Thanks to the ARE reports, we get to know the names of the many Indians who helped Hultzsch and Venkayya, something we don’t easily know for many of the other achievements during the British rule. Hultzsch is diligent in his acknowledgement to anyone concerned whether it is Pandit S.M. Natesa Sastri, who translated Sanskrit inscriptions and must have been a major help, or the ‘Chengalpet’ Collector E.C. Johnson who helped the team get access to temples in his area. The Collector’s writ did not always run and Hultzsch records that “most of the inscriptions in Srirangam and Jambukeswara temple were recorded by my assistant Mr. V. Venkayya since I was not allowed inside the inner prakara-s.” By 1901, he had more team members and his tours covered present-day Karnataka, Kerala and Andhra Pradesh. One of them, T.A. Gopinatha Rao (resigned in 1904), later wrote a series of tomes on Hindu Iconography that are still the standard work for reference.

Commitment to conservation

Hultzsch in one of his reports on his stay in Virinjipuram (February 23 - March 29, 1886) laments that “none” of the large number of Vijaynagar inscriptions has been completely deciphered, as they are damaged by whitewash which was so injudiciosly laid over them. The whitewash had to be scraped off before the copies were taken.” Other laments include inscriptions defaced by later construction or water erosion. In one instance, he seeks out the Chief Secretary to persuade some members of a community intent on renovating a temple from demolishing a wall with stones full of inscriptions and suggests that alternative arrangements be made. G.S. Forbes, the acting Chief Secretary, regretted his inability to issue prohibitory orders but requested all Collectors to inform Hultzsch of any ancient temple being rebuilt and persuade trustees to at least have the inscriptions copied if not preserved. Although this writ did not run in the French territories, many of Hultzsch’s reports mention support from those quarters as well.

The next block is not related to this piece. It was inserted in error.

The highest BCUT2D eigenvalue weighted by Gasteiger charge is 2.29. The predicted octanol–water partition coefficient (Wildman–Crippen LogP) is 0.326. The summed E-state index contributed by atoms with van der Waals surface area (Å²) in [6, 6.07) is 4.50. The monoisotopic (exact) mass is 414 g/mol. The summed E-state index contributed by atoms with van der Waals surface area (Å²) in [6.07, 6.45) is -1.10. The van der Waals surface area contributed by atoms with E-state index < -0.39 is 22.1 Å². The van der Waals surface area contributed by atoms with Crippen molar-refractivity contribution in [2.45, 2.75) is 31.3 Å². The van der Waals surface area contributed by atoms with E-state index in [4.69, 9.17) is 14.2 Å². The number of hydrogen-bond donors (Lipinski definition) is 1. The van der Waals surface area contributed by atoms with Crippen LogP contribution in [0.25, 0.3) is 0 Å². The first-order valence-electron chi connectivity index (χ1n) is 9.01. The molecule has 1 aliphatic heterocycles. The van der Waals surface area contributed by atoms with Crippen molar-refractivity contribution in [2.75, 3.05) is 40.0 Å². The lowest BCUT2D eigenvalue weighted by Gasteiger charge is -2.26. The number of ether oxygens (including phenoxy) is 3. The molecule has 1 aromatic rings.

Carrying the torch forward

In August 1904, ‘MRRy.V. Venkayya Avargal’, takes over as the ‘Officiating Government Epigraphist’. The first report mentions the reason:

Dr. Hultzsch left India on combined priviledged leave and leave on private affairs on May 27, 1903... He subsequently resigned his appointment with effect from November 27, 1903, having accepted the Professorship of Sanskrit in the University of Halle.” This letter has some rare financial information too. For 1903-04, Rs.903-7-2 was spent for “facsimile plates”, “non-official contributors”, and “miscellaneous charges”. Some of the expenditure included buying antiquarian objects for the “Central Museum in Madras”.

Venkayya by 1906 has the title Rai Bahadur. The new Superintendent, Archaeological Survey (Madras and Coorg), is Alexander Rea. Rea’s book and drawings on the Pallava temples in Kanchipuram and his excellent photos of Kumbakonam in the 19th Century are testaments to his commitment to the Department. In 1908 Venkayya was promoted as Epigraphist to the Government of India. The team now had H. Krishna Sastri, G. Venkoba Rao and K.V. Subramanya Ayyar, all of whom figure frequently in later reports and epigraphy trips. Maduranayagam Pillai was the photographer. No mention is made of Venkayya from 1910.

After this, reports with letters continue and become progressively more comprehensive, recording the names of more assistants and increments given to old ones (varying from Rs.53 to Rs.100). H. Krishna Sastri succeeded Venkayya and the reports start becoming much longer and include inscriptions in Urdu or Persian, lists of photographs taken, and occasionally inscriptions from the Bombay Presidency as well. Inscriptions also become documented more systematically with their gist summarised, whereas in the early records of Hultzsch they are concerned primarily with dating key monarchs of the Tamil country.

The obituary reads, “Hultzsch’s incessant and conscientious work are all characterised by critical acumen, unbiased reasoning, scrupulous accuracy and solid learning. Such qualities made him eminently suited for epigraphical work, and when Indian epigraphy has at the present day reached such a high stage, a large share in the merit belongs to him.”

Today, the reports of Hultzsch and Venkayya and all those who succeeded them and stuck to a fact-based, rigorously-researched approach are used only by academics and scholars. It is possible that in the intervening period, many inscriptions have been irrevocably damaged by construction or vandalism. This becomes one more reason for their works to be more readily available and their lives commemorated for teaching us our history based on factual information.


1. The Journal of the Royal Asiatic Society of Great Britain and Ireland, No.3 (Jul., 1927), pp. 646-648.

2. ARE reports 1886 to 1910.


In this issue

Your Worship, could these names remain?
Here’s why Munro should stay
Recording the wall writings
Madras’s oldest Bank
Historic Residences of Chennai - 45
Other stories